Pro tip: if you ever sign up for an Environmental Studies course titled “Practicum,” don’t wear you cool new “first-day-of-school” shoes to the very first session. I learned that lesson this semester when I registered for a class that revolves around helping to build an energy-efficient greenhouse at St. Lawrence’s Living Lab.
When it’s time to register for classes each semester, I usually have a few requirements for my Environmental Studies and Sociology combined major to take, but there is always a “wild card” class that I sign up for to fill my schedule. These classes always tend to be my favorites. This fall, “Practicum” was my “wild card.” I barely knew what it meant when I signed up, but I saw that it was taught by one of my favorite professors, Aaron Iverson, so I knew it had to be destined for greatness.
Come to find out, “Practicum” is like no other class I have taken at St. Lawrence, in a good way, of course! On day one, I found myself wearing a hard hat and mixing cement within a matter of minutes. My shoes and I survived the first session, but I was sure to leave them at home for the next class.
St. Lawrence’s Living Lab is a 110-acre tract of land about a mile from the main campus. It includes streams, wetlands, fields, forests, a small garden, and a three-story house. The goal of adding an energy-efficient greenhouse is to be able to grow citrus fruits year-round—even in the bitterly cold North Country winters.
"Undoubtedly, this class has been a valuable learning experience in an unconventional classroom space. I have had to step out of my comfort zone, put my cool new shoes back on the shelf, and put my hands and mind to work." —Rosie Gotsch '22
I won’t go into the nitty gritty of its build and design, but this in-ground greenhouse uses geothermal energy to heat and cool its interior all year long. Working together as a class, we have had to understand and apply the design principles of geothermal temperature control to prioritize energy efficiency and sustainability. Don’t forget, the stakes are high—there are fresh, local citrus fruits on the line here!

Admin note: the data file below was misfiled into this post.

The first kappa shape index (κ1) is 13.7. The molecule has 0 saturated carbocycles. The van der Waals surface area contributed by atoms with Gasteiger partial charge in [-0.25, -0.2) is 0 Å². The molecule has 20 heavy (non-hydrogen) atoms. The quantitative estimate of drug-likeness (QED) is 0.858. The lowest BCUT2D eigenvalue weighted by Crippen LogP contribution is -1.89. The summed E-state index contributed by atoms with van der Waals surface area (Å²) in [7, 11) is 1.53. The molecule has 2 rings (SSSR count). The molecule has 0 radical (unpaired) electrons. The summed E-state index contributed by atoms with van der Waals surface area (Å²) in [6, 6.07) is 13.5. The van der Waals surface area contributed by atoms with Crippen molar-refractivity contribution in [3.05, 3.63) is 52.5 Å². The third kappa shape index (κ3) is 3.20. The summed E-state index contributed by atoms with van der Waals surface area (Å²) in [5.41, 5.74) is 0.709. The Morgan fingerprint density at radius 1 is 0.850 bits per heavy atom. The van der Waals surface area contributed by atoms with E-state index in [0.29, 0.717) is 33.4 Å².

Even if it sounds like it, “Practicum” isn’t all just fun and games. In addition to constructing the greenhouse, this course incorporates independent research projects exploring local food systems. My classmates and I also engage in daily discussions surrounding the challenges, opportunities, and pathways towards developing resilient local food systems.
Undoubtedly, this class has been a valuable learning experience in an unconventional classroom space. I have had to step out of my comfort zone, put my cool new shoes back on the shelf, and put my hands and mind to work. Not only have I learned a lot about the planning and execution of a building project, but “Practicum” also offers a practical application of the many skills I’ll need in any job. I have learned the importance of teamwork and problem solving while working towards a common goal: constructing a functional year-round greenhouse that will supply local foods to the St. Lawrence community.
Even after four years here, St. Lawrence classes continue to surprise me. St. Lawrence has a special gift of engaging students in the most unconventional ways. The next time registration rolls around, the best advice I can give to any St. Lawrence student is embrace that “wild card” course. You never know where that class might take you, or where you might find yourself… maybe even in a hard hat.